Monday, March 24, 2008

Ben Stein's Movie on the Evolution Debate

Ben Stein has made a documentary movie--"Expelled: No Intelligence Allowed"--criticizing universities for suppressing the academic freedom of those promoting "intelligent design" as an alternative to Darwinian biology. Although the movie will not be released for public viewing until April 18, it is already creating controversy because critics charge that it's a biased piece of propaganda advancing "intelligent design theory."

Today's Inside Higher Ed has published an article on the movie by Andy Guess, who interviewed me for the article. Unfortunately, he doesn't make clear in the article that I argue for allowing university students to have an open debate in their biology classes over Darwinism and "intelligent design theory." But my argument is set forth in an article published by Inside Higher Ed a few years ago, which can be found here.


Anonymous said...

Hey Larry.
I doubt if a biology course can cover the neo-Calvinism, social darwinism, American fundamentalist roots of anti-Darwinism. This is what a Religion in America course should do.

Also, and this you will find interesting, Constructal Theory provides just the sort of ammunition ID people are desperate for. But I won't tell them if you don't.

Determinist said...

Hi there,

Of course the movie is propaganda. Ben Stein has been an ID proponent for a long time. That's all good and fine.

The information presented is like any other that you get in a controversial documentary (Say "An Inconvenient Truth", or "Shaking Hands with the Devil"), you have to ask questions to know if they are actually telling you anything interesting. Maybe they are, and maybe they aren't.

A good question to ask would be, "What would happen to an astronomy professor who starts teaching astrology and publishing papers on predicting which Hollywood star will get divorced next?"

Say he loses his job and doesn't get any papers published. Does this mean that the field of astronomy is scared of astrology?

The parallel is pretty close.

Rob Schebel said...

Professor Arnhart,

I like the idea of teaching Darwin's texts to high schoolers and to university students. Not only would they have to grapple with some great ideas and controversies, but they would get to read some excellent English prose in the process.

However, I'm not sure this should be done in a biology classroom in high school. There is so much biology to learn that I think it would be difficult to stuff a reading of Darwin in the midst of the curriculum. I think I'd rather have kids learning all the facts of evolution, including what Darwin didn't know yet.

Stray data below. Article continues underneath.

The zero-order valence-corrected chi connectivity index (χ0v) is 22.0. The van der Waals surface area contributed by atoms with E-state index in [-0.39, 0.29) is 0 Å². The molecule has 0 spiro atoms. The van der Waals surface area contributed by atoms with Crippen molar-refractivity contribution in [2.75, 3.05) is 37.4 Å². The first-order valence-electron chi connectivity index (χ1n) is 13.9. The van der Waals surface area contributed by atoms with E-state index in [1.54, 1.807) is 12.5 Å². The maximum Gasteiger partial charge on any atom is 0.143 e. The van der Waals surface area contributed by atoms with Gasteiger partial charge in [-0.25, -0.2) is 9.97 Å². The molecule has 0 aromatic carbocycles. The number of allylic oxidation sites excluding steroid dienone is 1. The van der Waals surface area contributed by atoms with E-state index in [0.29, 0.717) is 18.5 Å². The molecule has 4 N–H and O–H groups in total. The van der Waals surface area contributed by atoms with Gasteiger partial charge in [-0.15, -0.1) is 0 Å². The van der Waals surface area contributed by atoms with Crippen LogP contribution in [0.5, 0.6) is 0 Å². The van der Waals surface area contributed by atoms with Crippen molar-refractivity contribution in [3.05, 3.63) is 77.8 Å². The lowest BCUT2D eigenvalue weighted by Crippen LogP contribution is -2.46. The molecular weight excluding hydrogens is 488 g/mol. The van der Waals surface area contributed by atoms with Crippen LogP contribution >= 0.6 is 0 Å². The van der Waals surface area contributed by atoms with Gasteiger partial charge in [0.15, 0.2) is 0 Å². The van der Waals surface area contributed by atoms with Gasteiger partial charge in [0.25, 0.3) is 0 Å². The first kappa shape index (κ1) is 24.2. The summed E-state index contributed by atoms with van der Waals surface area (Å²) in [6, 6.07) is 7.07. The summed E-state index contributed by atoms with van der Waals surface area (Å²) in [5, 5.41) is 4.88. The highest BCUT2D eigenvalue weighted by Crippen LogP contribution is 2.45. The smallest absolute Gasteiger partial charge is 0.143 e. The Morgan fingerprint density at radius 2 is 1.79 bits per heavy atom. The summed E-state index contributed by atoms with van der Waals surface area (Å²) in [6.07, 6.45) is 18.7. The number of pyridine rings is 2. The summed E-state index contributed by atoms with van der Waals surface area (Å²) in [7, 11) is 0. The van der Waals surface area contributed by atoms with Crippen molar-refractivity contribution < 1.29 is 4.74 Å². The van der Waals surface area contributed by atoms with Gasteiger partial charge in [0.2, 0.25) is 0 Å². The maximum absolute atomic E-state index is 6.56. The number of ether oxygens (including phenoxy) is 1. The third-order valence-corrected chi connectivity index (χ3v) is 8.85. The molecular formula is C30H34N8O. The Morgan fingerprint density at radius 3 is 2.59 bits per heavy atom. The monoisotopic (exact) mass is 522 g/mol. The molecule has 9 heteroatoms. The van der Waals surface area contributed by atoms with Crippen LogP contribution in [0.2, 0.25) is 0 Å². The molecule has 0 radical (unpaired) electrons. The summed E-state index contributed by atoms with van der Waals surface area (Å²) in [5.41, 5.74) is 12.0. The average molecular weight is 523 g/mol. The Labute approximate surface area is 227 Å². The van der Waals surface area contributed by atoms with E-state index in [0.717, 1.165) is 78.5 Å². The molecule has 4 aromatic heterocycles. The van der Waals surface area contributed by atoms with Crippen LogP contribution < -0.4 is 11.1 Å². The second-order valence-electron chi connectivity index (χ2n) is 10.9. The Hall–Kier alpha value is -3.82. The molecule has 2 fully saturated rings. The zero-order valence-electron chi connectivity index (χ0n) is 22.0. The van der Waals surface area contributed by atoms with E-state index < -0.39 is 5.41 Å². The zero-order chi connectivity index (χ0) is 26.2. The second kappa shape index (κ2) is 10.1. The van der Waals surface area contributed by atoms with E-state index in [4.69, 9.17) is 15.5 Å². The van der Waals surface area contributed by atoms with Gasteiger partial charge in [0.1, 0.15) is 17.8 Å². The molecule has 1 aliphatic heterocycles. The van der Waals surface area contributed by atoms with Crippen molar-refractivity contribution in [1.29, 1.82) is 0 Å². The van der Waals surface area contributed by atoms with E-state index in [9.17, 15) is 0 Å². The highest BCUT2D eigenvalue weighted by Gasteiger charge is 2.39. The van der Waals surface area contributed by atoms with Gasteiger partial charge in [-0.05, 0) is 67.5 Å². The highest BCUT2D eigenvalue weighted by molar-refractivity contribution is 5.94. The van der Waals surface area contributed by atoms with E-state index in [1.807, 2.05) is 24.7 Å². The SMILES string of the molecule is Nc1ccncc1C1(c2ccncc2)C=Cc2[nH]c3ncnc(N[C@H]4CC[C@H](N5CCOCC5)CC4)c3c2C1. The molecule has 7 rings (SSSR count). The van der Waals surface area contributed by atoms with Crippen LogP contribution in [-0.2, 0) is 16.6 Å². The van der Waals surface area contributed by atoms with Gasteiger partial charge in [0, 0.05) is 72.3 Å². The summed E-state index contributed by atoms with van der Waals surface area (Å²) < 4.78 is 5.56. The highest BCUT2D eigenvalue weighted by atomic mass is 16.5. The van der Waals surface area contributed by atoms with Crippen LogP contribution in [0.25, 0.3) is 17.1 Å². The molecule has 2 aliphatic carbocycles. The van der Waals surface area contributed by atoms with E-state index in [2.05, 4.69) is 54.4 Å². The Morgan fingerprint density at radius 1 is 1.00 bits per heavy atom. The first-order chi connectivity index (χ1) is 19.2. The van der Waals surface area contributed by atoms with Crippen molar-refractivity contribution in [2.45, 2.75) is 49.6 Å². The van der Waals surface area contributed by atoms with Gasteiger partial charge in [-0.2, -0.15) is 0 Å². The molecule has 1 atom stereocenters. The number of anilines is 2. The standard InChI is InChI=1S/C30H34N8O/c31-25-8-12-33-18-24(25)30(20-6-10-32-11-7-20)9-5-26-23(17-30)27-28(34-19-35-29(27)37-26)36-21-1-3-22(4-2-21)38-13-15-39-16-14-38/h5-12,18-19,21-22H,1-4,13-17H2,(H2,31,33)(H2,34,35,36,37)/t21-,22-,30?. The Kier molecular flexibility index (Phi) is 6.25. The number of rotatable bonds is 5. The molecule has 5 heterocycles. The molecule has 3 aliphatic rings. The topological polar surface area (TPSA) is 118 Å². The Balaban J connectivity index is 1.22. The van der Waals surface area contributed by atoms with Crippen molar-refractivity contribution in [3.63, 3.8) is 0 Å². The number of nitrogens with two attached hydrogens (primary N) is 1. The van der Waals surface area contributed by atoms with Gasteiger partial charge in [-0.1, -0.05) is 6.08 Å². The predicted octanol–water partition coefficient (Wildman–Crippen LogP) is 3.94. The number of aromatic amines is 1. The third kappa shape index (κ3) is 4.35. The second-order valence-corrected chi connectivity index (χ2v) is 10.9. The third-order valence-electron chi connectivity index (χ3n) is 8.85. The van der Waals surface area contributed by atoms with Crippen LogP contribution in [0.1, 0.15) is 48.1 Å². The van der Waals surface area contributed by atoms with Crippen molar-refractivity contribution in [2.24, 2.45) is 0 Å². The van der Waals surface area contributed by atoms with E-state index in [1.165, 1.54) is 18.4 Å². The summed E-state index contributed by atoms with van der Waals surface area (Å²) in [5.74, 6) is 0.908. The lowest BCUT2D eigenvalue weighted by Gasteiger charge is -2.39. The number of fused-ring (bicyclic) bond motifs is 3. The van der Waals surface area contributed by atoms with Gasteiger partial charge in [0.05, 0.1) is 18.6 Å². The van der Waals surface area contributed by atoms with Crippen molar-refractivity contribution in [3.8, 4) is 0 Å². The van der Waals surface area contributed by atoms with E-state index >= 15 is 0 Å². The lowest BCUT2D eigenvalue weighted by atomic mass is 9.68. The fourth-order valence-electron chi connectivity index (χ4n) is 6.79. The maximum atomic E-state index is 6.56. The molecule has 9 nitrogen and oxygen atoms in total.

This is the only area where I'm somewhat skeptical about a great books education. In the natural sciences, the teaching of facts as an accumulation of knowledge may be more important than studying the text of any one scientist, no matter how great.

But maybe those two ways of educating are not necessarily mutually exclusive. I'm not sure, for example, how St. John's college provides their undergraduates with a science education, or whether that education would prepare the students for graduate work in a scientific field.

I think that with history, literature, and even many of the social sciences, a great books education is wonderful. But mathematics and science hold the teaching of facts above the teaching of writings by individuals in history, because those individuals are limited by their place in history. Science and mathematics are in some senses dismissive of history because they are error-correcting and progressive endeavors.

-Rob Schebel

Larry Arnhart said...

Well, yes, you're right. The training and career paths of people in the natural scientists inclince them to teach standard "textbook" classes.

But I have taught classes in "biopolitics" at Northern Illinois University that are cross-listed in both the Political Science Departments and the Biology Departments. The biology students are often excited to probe the deeper implications of biology for human life.

St. Johns College teaches Darwin as part of its reading in the natural sciences. But generally the folks at St. Johns don't know what to do with the life sciences. They tend to concentrate on mathematics and physics, which reflects the influence of Jacob Klein.

And yet, a good case can be made that in any "great books" curriculum, biology should be prominent, because it provides a bridge between the physical sciences and the social sciences and humanities. Someone like Hans Jonas recognized this.

Anonymous said...
Don't miss this one

Anonymous said...

"[a]t some future period, not very distant as measured by centuries, the civilised races of man will almost certainly exterminate and replace throughout the world the savage races." [Darwin, Descent (1871), vol. I, p. 201.]

Larry Arnhart said...

"As man advances in civilisation, and small tribes are united into larger communities, the simplest reason would tell each individual that he ought to extend his social instincts and sympathies to all members of the same nation, though personally unknown to him. This point being once reached, there is only an artificial barrier to prevent his sympathies extending to the men of all nations and races."
Darwin, Descent (1871), vol. 1, pp. 100-101

Fred said...


It's funny that Darwins "THEORY" has not been proven yet it is taught as if it is a fact. Until it can be proven then ID should be allowed to be taught at every level of education. Whatever happen to freedom of choice or does this only apply when it your favor?